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The Long-Term Impact of Military Service on Health: Evidence from World War II and Korean War Veterans

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  • Kelly Bedard
  • Olivier Deschênes

Abstract

During the World War II and Korean War era, the U.S. military freely distributed cigarettes to overseas personnel and provided low-cost tobacco products on domestic military bases. In fact, even today the military continues to sell subsidized tobacco products on its bases. Using a variety of instrumental variables approaches to deal with nonrandom selection into the military and into smoking, we provide substantial evidence that cohorts with higher military participation rates subsequently suffered more premature mortality. More importantly, we show that a large fraction, 35 to 79 percent, of the excess veteran deaths due to heart disease and lung cancer are attributable to military-induced smoking.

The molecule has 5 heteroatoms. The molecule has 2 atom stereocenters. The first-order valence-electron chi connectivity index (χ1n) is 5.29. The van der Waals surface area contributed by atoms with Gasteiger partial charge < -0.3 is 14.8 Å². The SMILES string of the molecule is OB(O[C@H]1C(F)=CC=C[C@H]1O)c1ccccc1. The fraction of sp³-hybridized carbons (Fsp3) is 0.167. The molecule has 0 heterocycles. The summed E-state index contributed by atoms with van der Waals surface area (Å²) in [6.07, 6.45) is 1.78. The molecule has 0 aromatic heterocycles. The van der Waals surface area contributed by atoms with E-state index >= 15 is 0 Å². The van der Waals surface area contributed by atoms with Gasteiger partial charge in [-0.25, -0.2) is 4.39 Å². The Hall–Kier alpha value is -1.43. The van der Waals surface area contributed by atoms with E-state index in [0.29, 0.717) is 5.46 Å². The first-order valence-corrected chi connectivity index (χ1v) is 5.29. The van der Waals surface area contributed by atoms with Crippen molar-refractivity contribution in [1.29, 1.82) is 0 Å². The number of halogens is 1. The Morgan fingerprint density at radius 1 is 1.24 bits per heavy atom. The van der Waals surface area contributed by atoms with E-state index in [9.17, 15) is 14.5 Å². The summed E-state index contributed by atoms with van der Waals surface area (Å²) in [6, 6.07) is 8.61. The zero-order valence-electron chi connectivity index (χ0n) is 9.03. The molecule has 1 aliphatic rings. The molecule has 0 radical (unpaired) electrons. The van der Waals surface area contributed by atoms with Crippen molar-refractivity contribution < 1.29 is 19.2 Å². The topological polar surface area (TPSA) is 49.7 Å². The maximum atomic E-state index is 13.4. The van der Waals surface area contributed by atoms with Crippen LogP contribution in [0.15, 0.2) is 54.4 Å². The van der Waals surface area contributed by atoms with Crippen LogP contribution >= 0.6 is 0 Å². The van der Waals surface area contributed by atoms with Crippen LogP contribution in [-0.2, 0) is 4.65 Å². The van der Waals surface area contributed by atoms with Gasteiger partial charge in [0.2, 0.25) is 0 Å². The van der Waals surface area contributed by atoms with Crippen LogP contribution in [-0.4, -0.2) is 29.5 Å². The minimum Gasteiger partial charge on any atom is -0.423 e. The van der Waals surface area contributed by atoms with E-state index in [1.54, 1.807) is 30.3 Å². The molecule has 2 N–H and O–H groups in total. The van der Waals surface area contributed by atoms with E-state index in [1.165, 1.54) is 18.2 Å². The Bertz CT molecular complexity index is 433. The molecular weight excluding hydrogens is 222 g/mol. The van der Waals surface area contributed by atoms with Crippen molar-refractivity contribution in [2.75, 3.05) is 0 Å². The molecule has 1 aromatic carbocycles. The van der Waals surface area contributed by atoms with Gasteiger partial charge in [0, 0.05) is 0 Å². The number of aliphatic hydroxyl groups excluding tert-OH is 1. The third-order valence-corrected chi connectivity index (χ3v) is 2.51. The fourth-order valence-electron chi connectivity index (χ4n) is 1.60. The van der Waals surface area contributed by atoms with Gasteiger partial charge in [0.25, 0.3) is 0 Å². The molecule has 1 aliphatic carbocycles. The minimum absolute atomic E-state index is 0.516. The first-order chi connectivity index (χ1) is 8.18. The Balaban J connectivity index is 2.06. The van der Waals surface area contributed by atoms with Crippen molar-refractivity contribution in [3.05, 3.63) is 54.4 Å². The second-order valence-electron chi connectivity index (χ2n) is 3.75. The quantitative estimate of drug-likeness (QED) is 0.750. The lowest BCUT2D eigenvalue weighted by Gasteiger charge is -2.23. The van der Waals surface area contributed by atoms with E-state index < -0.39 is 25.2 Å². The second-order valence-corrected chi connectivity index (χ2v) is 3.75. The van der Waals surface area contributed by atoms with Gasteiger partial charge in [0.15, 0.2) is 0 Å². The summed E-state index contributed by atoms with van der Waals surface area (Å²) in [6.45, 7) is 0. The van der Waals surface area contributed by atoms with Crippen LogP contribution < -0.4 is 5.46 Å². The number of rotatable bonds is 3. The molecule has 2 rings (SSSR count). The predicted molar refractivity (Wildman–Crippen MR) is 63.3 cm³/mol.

Suggested Citation

  • Kelly Bedard & Olivier Deschênes, 2006. "The Long-Term Impact of Military Service on Health: Evidence from World War II and Korean War Veterans," American Economic Review, American Economic Association, vol. 96(1), pages 176-194, March.
  • Handle: RePEc:aea:aecrev:v:96:y:2006:i:1:p:176-194
    Note: DOI: 10.1257/000282806776157731
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    References listed on IDEAS

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